YouTube star and comedian Nicole Arbour posted a video lambasting fat people, which amassed more than 18 million views. In it, she likens overweight people to "Frankenstein" and "zombies" and says society should "shame people who have bad habits until they fucking stop."
TLC star Whitney Way Thore of My Big Fat Fabulous Life is having none of it. After all her comments on the video were deleted, Thore said, she decided to film and post her own response to Arbour.
Thore emphatically denounced Arbour's claim that "fat-shaming is not a thing" and "fat people made it up."
"Fat-shaming is a thing; it's a really big thing, no pun intended," Thore said. "It is the really nasty spawn of a larger parent problem called 'body-shaming,' which I'm fairly certain everyone on the planet, especially women, has experienced."
Arbour qualifies her message by saying, "People watching this with a specific health condition, this is not aimed at you." Thore addresses this head on, arguing Arbour's video inherently attacks anyone who is overweight as one cannot discern an individual's "health condition" by looking at them.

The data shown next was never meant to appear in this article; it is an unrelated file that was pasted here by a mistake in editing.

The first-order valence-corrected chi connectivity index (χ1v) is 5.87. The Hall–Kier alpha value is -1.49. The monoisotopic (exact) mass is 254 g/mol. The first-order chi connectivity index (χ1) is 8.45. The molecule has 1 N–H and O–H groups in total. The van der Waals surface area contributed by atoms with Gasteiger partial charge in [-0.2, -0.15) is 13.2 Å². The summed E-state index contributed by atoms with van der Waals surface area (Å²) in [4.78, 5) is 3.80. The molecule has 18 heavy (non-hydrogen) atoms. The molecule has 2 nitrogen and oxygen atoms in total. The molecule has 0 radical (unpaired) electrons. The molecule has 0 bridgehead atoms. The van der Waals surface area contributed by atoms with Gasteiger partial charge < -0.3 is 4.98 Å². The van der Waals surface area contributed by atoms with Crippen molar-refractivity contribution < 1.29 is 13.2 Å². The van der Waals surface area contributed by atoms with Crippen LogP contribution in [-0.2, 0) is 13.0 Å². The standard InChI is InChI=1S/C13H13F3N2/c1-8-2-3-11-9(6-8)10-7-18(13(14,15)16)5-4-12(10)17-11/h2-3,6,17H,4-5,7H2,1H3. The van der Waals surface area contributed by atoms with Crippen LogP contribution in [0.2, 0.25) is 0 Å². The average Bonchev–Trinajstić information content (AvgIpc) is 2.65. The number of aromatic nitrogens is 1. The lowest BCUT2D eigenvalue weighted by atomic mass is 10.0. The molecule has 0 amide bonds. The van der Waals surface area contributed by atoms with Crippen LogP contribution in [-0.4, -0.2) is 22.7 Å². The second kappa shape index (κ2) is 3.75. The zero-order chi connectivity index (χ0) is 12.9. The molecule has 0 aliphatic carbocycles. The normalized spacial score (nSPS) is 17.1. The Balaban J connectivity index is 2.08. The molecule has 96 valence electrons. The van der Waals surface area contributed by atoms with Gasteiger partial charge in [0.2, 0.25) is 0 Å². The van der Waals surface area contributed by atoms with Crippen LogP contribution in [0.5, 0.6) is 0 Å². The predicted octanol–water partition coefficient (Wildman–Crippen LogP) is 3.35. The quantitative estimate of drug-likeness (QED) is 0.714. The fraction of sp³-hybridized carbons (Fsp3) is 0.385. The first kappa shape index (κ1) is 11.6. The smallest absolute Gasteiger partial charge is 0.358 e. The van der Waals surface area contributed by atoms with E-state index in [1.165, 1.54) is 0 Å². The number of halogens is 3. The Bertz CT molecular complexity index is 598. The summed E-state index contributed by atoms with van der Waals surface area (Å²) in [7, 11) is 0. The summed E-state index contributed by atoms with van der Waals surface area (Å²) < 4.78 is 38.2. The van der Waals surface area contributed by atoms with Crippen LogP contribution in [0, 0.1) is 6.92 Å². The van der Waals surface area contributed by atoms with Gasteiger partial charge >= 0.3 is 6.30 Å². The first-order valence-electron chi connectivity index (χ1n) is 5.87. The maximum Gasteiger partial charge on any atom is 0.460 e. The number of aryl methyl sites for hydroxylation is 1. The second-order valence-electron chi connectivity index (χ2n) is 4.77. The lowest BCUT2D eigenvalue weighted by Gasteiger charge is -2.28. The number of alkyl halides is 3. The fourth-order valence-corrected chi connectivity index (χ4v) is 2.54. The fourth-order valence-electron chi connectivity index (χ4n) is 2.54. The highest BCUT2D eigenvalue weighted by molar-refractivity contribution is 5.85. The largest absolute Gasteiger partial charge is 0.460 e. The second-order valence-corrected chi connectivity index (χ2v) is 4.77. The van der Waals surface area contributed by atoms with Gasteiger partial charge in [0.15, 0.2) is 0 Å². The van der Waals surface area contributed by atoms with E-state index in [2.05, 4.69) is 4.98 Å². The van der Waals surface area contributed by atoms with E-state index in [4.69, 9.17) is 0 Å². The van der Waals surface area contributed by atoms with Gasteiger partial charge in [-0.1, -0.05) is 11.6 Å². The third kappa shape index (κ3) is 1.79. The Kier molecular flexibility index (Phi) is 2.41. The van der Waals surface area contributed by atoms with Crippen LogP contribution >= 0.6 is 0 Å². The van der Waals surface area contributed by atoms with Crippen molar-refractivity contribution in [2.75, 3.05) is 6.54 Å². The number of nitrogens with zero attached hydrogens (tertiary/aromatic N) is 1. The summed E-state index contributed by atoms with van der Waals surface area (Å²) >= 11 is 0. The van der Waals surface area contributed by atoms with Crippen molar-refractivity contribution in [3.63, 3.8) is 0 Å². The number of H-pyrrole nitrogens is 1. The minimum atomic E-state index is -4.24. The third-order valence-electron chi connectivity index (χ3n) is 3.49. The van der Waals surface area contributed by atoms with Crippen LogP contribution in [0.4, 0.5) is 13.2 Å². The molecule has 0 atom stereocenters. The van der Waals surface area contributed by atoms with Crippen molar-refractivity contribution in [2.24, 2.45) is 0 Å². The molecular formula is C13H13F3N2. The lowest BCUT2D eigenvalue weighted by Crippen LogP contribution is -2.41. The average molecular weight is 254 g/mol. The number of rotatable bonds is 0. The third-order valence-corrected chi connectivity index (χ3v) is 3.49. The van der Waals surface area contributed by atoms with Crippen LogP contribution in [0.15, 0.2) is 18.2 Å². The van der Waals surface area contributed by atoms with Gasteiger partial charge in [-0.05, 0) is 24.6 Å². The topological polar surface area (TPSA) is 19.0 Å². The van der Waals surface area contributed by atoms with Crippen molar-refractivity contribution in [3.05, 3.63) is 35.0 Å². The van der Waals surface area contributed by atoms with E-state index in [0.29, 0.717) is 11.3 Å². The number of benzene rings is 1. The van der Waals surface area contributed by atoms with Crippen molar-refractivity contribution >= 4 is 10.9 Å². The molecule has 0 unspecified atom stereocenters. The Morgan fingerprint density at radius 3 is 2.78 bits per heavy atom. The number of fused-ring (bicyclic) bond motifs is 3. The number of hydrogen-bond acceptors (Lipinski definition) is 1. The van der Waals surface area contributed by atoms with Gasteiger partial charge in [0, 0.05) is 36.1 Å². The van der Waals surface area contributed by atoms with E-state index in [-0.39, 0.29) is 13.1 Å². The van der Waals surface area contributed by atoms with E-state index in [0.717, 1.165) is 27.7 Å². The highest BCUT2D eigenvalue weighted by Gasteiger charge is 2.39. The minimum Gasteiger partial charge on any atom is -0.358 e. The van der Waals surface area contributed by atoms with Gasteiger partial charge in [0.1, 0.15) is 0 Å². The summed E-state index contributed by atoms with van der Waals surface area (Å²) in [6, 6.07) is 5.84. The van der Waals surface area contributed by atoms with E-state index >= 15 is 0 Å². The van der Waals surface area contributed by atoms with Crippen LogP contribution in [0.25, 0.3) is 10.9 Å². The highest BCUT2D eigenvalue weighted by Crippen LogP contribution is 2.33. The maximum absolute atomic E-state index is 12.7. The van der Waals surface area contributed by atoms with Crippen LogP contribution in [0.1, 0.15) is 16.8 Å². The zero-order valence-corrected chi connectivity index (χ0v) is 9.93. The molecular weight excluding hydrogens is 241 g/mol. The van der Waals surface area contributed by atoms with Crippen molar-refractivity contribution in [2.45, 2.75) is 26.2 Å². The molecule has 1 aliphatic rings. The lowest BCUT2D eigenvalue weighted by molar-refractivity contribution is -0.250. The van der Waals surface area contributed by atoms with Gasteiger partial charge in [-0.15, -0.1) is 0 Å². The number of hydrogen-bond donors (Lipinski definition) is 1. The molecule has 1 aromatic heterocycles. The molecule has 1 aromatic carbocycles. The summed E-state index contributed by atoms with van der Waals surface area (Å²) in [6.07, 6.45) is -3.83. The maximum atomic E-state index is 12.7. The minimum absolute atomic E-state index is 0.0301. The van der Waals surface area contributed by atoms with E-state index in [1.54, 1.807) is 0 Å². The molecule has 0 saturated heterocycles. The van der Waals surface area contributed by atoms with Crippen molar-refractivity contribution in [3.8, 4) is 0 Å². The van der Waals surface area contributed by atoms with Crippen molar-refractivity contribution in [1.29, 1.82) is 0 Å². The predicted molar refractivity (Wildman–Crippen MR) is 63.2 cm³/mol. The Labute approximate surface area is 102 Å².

Thore begins by sarcastically expressing relief she is exempt from Arbour's shaming.
"Except you are talking about me because you can't see a person's health from looking at them," Thore continues after her feigned relief.
"The next time you see a fat person, you don't know whether that person has a medical condition that caused them to gain weight. You don't know if their mother just died. You don't know if they're depressed or suicidal or if they just lost 100 pounds. You don't know."
People responded to Thore's video both critically and favorably. One person accused all overweight people of having "a handy excuse" while another said the video inspired them not to harm themselves.
YouTube temporarily suspended Arbour's account and, according to the comedian's Tweets, removed all her videos after it was restored.
Internet outrage to her fat-shaming video did not elicit remorse in the comedian. She instead referred to herself as a "hero."
While Arbour stands behind her statement, Thore encouraged a contradictory sentiment. "So, this is what I want to say to fat people: You are loved, you are worthy, you are capable of so much more than you think," Thore concluded.
The full video can be viewed here: